BOSTON (WHDH) - Shocking and disturbing pictures you’ll see on just one station: live newborn chickens an insider tells 7 Investigates are being shipped across the country — arriving in Boston dead or in boxes that are crushed. Dave Puglisi has the story.
Dead baby chickens. Loose chicks. Smashed boxes. 7 Investigates is told this is how some young birds arrive at Logan Airport after being shipped by hatcheries.
“It takes my breath away,” an anonymous tipster said.
The man, who works at Logan but doesn’t want to be identified, says he started documenting what he says are shocking and heartbreaking deliveries.
A box labeled “live birds” is smashed under a larger box.
Boxes appear to have been tossed around.
A box is filled with dead chicks.
“You never know what you’re gonna see when you open up the door. It’s almost like you gasp,” the tipster said.
How can this happen?
The U.S. Postal Service allows day-old chickens to be shipped in ventilated boxes that are securely fastened.
But an animal expert says it doesn’t appear these birds were handled with care.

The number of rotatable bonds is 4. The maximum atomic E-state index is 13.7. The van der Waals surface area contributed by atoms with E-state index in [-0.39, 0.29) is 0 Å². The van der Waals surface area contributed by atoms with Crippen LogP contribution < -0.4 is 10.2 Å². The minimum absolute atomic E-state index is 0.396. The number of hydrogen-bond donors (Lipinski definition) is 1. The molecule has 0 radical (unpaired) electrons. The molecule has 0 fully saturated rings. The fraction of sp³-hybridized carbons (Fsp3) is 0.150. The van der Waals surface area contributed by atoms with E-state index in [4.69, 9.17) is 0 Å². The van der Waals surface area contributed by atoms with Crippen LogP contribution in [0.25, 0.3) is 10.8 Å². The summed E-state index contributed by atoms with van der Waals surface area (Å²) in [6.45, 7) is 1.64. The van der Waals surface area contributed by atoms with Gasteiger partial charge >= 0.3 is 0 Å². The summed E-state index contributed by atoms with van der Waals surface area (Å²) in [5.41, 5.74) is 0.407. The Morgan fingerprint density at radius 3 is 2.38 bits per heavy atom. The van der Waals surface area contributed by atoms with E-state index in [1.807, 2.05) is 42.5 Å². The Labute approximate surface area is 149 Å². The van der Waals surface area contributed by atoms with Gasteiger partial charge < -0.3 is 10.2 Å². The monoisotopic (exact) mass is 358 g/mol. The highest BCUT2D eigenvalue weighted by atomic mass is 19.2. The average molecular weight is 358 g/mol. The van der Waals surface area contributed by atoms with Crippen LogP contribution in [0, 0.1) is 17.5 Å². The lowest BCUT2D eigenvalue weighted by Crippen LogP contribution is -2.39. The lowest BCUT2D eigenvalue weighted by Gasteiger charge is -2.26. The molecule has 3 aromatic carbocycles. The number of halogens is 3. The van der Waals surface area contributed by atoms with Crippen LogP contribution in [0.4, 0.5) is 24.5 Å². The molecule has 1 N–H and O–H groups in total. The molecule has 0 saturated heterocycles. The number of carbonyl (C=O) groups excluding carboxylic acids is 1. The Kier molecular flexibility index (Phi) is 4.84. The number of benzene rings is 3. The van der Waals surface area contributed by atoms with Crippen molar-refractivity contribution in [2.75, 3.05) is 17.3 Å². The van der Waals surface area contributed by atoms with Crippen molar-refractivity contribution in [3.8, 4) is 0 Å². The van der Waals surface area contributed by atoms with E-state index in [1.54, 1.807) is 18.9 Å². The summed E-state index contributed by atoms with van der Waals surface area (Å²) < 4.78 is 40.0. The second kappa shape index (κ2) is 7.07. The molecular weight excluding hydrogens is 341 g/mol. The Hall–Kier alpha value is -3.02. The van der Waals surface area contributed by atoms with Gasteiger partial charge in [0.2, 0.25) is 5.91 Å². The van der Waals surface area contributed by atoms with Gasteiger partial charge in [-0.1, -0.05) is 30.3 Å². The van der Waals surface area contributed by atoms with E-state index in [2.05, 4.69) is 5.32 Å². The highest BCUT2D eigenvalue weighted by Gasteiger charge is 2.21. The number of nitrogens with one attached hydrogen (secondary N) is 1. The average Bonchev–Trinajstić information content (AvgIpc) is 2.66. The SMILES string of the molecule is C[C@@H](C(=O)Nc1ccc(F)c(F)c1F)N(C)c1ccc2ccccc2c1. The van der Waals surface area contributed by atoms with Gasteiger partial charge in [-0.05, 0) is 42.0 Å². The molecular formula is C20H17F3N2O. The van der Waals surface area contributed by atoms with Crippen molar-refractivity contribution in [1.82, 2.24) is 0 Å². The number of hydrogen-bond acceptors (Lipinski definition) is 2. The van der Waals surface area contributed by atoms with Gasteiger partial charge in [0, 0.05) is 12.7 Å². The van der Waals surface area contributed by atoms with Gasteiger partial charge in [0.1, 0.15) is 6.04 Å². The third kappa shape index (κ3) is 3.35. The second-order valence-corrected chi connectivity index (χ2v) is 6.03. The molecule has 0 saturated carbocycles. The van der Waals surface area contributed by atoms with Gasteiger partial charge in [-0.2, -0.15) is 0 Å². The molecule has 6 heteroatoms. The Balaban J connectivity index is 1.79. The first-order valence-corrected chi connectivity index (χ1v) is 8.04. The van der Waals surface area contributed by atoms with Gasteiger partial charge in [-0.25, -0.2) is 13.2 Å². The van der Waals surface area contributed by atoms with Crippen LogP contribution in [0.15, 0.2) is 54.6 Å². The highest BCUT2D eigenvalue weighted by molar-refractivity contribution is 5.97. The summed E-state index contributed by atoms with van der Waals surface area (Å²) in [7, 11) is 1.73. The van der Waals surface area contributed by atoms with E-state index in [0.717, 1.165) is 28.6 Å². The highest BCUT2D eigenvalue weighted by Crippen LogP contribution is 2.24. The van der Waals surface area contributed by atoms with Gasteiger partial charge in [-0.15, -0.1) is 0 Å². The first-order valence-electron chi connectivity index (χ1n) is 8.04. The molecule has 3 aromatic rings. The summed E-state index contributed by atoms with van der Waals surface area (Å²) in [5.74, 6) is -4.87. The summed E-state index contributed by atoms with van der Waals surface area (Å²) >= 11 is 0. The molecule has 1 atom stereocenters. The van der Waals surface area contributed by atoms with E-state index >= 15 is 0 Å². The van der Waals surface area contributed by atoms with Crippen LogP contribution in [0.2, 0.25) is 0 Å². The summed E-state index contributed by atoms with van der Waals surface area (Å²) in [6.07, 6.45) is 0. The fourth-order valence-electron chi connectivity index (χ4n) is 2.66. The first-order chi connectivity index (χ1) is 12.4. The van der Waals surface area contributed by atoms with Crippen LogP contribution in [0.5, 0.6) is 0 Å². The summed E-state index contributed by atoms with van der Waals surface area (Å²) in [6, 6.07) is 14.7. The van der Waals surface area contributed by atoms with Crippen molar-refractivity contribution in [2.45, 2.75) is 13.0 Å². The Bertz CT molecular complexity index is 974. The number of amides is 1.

“They’re not being treated as the living animals that they are,” said Professor Kristen A. Stilt, faculty director of the Brooks McCormick, Jr., Animal Law and Policy Program at Harvard Law School.
One hatchery co-owner tells 7 Investigates that while situations like this are disturbing, they’re rare.
“It’s not all systemic scale of like failures. Accidents happen at all times in everything, but we do expect a little bit higher treatment for a live animal,” said Thomas Watkins, president and co-owner of a hatchery.
Watkins ships his baby chicks from Iowa to Massachusetts and works with the U.S. Postal Service to implement safe practices.
“It’s really hard because, at the end of the day, it’s someone who failed to do something properly,” Watkins said.
We showed the pictures to the U.S. Postal Service.
A spokesperson said: claims for damaged shipments are investigated on a case-by-case basis.
“I want to see more oversight when it comes to the shipping of live animals,” the tipster said. “It would make me feel like I made a difference.”
Hatcheries tell us that a very low percentage of chickens shipped by plane arrive dead, and some die from natural causes. But some animal welfare advocates say chickens shouldn’t be shipped at all.
This story started with a tip.
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